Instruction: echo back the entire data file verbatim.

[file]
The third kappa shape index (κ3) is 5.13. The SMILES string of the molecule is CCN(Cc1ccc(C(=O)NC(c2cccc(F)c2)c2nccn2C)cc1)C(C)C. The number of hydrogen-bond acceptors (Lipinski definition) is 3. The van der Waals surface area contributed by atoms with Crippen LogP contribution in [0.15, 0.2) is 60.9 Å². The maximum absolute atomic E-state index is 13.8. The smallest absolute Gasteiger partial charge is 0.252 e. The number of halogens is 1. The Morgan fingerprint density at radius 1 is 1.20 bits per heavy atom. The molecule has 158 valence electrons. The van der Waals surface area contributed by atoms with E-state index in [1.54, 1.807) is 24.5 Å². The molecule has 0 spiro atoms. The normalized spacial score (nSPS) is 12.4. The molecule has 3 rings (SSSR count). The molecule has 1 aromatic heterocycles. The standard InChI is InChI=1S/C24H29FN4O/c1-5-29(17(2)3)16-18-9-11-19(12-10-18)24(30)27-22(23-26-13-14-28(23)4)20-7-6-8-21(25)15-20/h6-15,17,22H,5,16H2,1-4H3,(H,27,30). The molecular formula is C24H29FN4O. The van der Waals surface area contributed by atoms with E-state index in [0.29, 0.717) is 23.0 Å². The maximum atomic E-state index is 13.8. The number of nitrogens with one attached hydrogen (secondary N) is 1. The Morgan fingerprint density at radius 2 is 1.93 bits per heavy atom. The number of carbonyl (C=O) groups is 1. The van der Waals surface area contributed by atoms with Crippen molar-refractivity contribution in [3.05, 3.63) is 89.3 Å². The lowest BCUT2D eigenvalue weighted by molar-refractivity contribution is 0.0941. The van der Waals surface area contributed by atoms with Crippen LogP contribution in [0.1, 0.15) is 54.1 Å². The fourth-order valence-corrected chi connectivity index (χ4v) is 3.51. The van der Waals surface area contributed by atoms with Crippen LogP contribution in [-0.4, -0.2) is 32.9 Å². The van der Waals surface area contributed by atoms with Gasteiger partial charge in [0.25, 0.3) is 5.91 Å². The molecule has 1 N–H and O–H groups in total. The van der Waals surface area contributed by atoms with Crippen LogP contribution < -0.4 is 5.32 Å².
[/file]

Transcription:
The third kappa shape index (κ3) is 5.13. The SMILES string of the molecule is CCN(Cc1ccc(C(=O)NC(c2cccc(F)c2)c2nccn2C)cc1)C(C)C. The number of hydrogen-bond acceptors (Lipinski definition) is 3. The van der Waals surface area contributed by atoms with Crippen LogP contribution in [0.15, 0.2) is 60.9 Å². The maximum absolute atomic E-state index is 13.8. The smallest absolute Gasteiger partial charge is 0.252 e. The number of halogens is 1. The Morgan fingerprint density at radius 1 is 1.20 bits per heavy atom. The molecule has 158 valence electrons. The van der Waals surface area contributed by atoms with E-state index in [1.54, 1.807) is 24.5 Å². The molecule has 0 spiro atoms. The normalized spacial score (nSPS) is 12.4. The molecule has 3 rings (SSSR count). The molecule has 1 aromatic heterocycles. The standard InChI is InChI=1S/C24H29FN4O/c1-5-29(17(2)3)16-18-9-11-19(12-10-18)24(30)27-22(23-26-13-14-28(23)4)20-7-6-8-21(25)15-20/h6-15,17,22H,5,16H2,1-4H3,(H,27,30). The molecular formula is C24H29FN4O. The van der Waals surface area contributed by atoms with E-state index in [0.29, 0.717) is 23.0 Å². The maximum atomic E-state index is 13.8. The number of nitrogens with one attached hydrogen (secondary N) is 1. The Morgan fingerprint density at radius 2 is 1.93 bits per heavy atom. The number of carbonyl (C=O) groups is 1. The van der Waals surface area contributed by atoms with Crippen molar-refractivity contribution in [3.05, 3.63) is 89.3 Å². The lowest BCUT2D eigenvalue weighted by molar-refractivity contribution is 0.0941. The van der Waals surface area contributed by atoms with Crippen LogP contribution in [0.1, 0.15) is 54.1 Å². The fourth-order valence-corrected chi connectivity index (χ4v) is 3.51. The van der Waals surface area contributed by atoms with Crippen LogP contribution in [-0.4, -0.2) is 32.9 Å². The van der Waals surface area contributed by atoms with Gasteiger partial charge in [0.25, 0.3) is 5.91 Å². The molecule has 1 N–H and O–H groups in total. The van der Waals surface area contributed by atoms with Crippen LogP contribution < -0.4 is 5.32 Å².